Horoka Tomamu Vegetation Survey 2016

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Ground vegetation type G3 (species-rich banks) beneath canopy type C3 (mixed broadleaves + c.40% conifers) at location E, by the river at the NW edge of the site.

 

 

The Horoka Tomamu Vegetation Survey was conducted by Ben Averis, a British botanist, from 7 to 13 September 2016. The aim was to map and describe the plant communities, in order to gain a better understanding of the habitats and to provide a basis for future site management.

 

Methods

 

The tree/shrub canopy and the ground vegetation were classified separately. Sample quadrats were recorded in eight representative locations. At each of these locations, tree/shrub canopy species were recorded in a single 20 m x 20 m quadrat, inside which there were five smaller 2 m x 2 m ground vegetation quadrats. Additional notes were made about the vegetation types found through the site generally. Boundaries between vegetation types were mapped onto a large scale base map of the site. A list was made of all plant species found during the survey.

 

Results

 

Eight tree/shrub canopy types (C1 to C8) and seven ground vegetation types (G1 to G7) were identified. For the purpose of mapping, areas were labelled with their canopy and ground layer combinations (e.g. C4/G1). Complex small-scale mosaics of two or more ground vegetation types beneath a single canopy type are common here and were labelled with percentage estimates (e.g. C2 / G1 70% G2 30%).

 

In terms of individual species, a total of 148 vascular plants and 87 bryophytes (61 mosses and 26 liverworts) were recorded. Almost all of these are native to the area.

 

The survey confirmed the contrast between the predominantly species-poor ground vegetation, dominated by Sasa, and the species-rich tree and shrub canopy of the forest, typical of this kind of landscape in Hokkaido. Some of the steeper banks and wetter areas, especially in the north-western part of the site, have species-rich ground vegetation with interesting assemblages of herbs, grasses, sedges, ferns, mosses and liverworts.

 

Horoka Tomamu appears to be a good example of montane forest of this part of Japan, with the characteristic high richness in tree species, a good total number of ground flora species (even though most of the ground vegetation is species-poor because of the dominance of Sasa) and at least a moderate diversity of epiphytic bryophytes and lichens. The great abundance of dwarf bamboo is one of the main floristic differences between east Asian temperate forests and their counterparts in eastern North America; although these two regions are geographically far apart, they have broadly similar climates and share many forest plant species. Many plant species found in this survey are also native to Britain, where the climate is very different with cooler summers and much milder winters and where the species-richness of native forest tree canopies is much lower than at Horoka Tomamu.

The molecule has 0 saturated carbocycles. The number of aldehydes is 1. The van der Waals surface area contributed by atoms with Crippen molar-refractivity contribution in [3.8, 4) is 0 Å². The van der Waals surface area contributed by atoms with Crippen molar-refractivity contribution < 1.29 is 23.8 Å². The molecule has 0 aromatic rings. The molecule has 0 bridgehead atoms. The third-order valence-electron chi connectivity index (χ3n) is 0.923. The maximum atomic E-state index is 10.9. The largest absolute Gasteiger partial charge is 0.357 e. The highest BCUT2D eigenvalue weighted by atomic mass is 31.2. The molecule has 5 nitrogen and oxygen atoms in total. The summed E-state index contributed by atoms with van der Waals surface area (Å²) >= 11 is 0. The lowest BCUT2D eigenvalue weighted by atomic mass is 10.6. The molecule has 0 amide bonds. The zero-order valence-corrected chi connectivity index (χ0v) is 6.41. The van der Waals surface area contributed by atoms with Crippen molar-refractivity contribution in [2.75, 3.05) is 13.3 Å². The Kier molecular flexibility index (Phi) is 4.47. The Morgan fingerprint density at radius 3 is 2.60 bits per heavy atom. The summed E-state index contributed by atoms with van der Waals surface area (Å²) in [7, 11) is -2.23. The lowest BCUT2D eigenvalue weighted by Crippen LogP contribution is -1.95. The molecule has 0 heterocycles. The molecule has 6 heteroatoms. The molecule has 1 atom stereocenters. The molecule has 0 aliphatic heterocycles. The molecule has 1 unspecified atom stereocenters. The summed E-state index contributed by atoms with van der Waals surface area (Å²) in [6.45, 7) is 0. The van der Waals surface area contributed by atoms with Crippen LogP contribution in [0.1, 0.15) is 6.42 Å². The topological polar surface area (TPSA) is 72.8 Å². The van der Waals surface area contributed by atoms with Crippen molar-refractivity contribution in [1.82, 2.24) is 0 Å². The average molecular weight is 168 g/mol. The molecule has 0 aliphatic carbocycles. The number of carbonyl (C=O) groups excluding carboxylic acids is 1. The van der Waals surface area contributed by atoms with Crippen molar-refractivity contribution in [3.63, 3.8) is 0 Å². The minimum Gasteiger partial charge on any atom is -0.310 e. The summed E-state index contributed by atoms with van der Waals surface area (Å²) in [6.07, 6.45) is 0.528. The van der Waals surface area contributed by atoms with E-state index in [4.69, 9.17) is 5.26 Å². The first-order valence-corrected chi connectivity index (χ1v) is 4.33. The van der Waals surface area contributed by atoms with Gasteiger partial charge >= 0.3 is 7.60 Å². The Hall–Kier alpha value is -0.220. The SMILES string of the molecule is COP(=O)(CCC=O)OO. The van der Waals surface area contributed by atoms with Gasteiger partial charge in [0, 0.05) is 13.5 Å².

Map

 

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In the map above, colours are only used for tree canopy types (see key above, C1-8). 

 

Ground vegetation types are indicated by ‘G’ codes in the labels. For areas with complex mosaics of two or more types of ground vegetation, the labels give an estimated percentage for each type present (e.g. G1 70% G2 30%). 

 

Quadrat sampling locations are indicated by QA, QB. etc, (also indicating the C and G types found there). 

 

The survey report itself gives full botanical details for all canopy and ground vegetation types. 

 

Report

 

Ben Averis’s very detailed report is available here in pdf form. It includes further information about his methods and results, a discussion section, quadrat data, species lists, 54 photographs of habitats and species, and mapping, see full report.

 

Photographs and species lists

 

The section of the report (Appendix 3) containing the photographs is available separately, with both English and Japanese captions, in pdf form, see here


The lists for plants at Horoka Tomamu are also available here online, again in English and Japanese, with links to Wikipedia articles in both languages. See Species checklist (plants) and Species checklist (mosses, liverworts and lichens).

 

Acknowledgements

 

Our special thanks are due, not only to Ben Averis for his significant contribution to our knowledge about Horoka Tomamu, but also to his daughter Elen who accompanied him during the survey, and to Dr Yasuo Konno of the Obihiro University of Agriculture and Veterinary Medicine for his invaluable help with plant species identification. We are also grateful to the Shiretoko Museum in Shari for kindly inviting Ben to present a talk on British vegetation, immediately following the survey.

 

Simon and Masumi Holledge, 5 July 2017